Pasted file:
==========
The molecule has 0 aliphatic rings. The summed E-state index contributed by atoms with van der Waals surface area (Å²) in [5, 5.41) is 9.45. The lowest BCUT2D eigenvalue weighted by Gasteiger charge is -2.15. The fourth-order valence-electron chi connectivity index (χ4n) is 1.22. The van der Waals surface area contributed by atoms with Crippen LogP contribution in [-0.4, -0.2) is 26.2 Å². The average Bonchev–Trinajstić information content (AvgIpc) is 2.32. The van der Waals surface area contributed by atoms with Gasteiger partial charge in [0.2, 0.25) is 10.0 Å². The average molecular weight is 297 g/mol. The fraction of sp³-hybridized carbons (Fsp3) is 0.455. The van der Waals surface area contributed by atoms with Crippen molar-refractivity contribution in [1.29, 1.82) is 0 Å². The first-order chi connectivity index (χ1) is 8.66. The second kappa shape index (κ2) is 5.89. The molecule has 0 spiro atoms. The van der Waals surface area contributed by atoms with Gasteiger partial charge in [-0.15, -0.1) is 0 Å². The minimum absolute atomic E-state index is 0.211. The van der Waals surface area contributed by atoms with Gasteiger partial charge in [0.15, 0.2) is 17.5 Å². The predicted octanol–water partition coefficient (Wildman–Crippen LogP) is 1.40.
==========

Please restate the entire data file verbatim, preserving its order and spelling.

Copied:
The molecule has 0 aliphatic rings. The summed E-state index contributed by atoms with van der Waals surface area (Å²) in [5, 5.41) is 9.45. The lowest BCUT2D eigenvalue weighted by Gasteiger charge is -2.15. The fourth-order valence-electron chi connectivity index (χ4n) is 1.22. The van der Waals surface area contributed by atoms with Crippen LogP contribution in [-0.4, -0.2) is 26.2 Å². The average Bonchev–Trinajstić information content (AvgIpc) is 2.32. The van der Waals surface area contributed by atoms with Gasteiger partial charge in [0.2, 0.25) is 10.0 Å². The average molecular weight is 297 g/mol. The fraction of sp³-hybridized carbons (Fsp3) is 0.455. The van der Waals surface area contributed by atoms with Crippen molar-refractivity contribution in [1.29, 1.82) is 0 Å². The first-order chi connectivity index (χ1) is 8.66. The second kappa shape index (κ2) is 5.89. The molecule has 0 spiro atoms. The van der Waals surface area contributed by atoms with Gasteiger partial charge in [-0.15, -0.1) is 0 Å². The minimum absolute atomic E-state index is 0.211. The van der Waals surface area contributed by atoms with Gasteiger partial charge in [0.15, 0.2) is 17.5 Å². The predicted octanol–water partition coefficient (Wildman–Crippen LogP) is 1.40.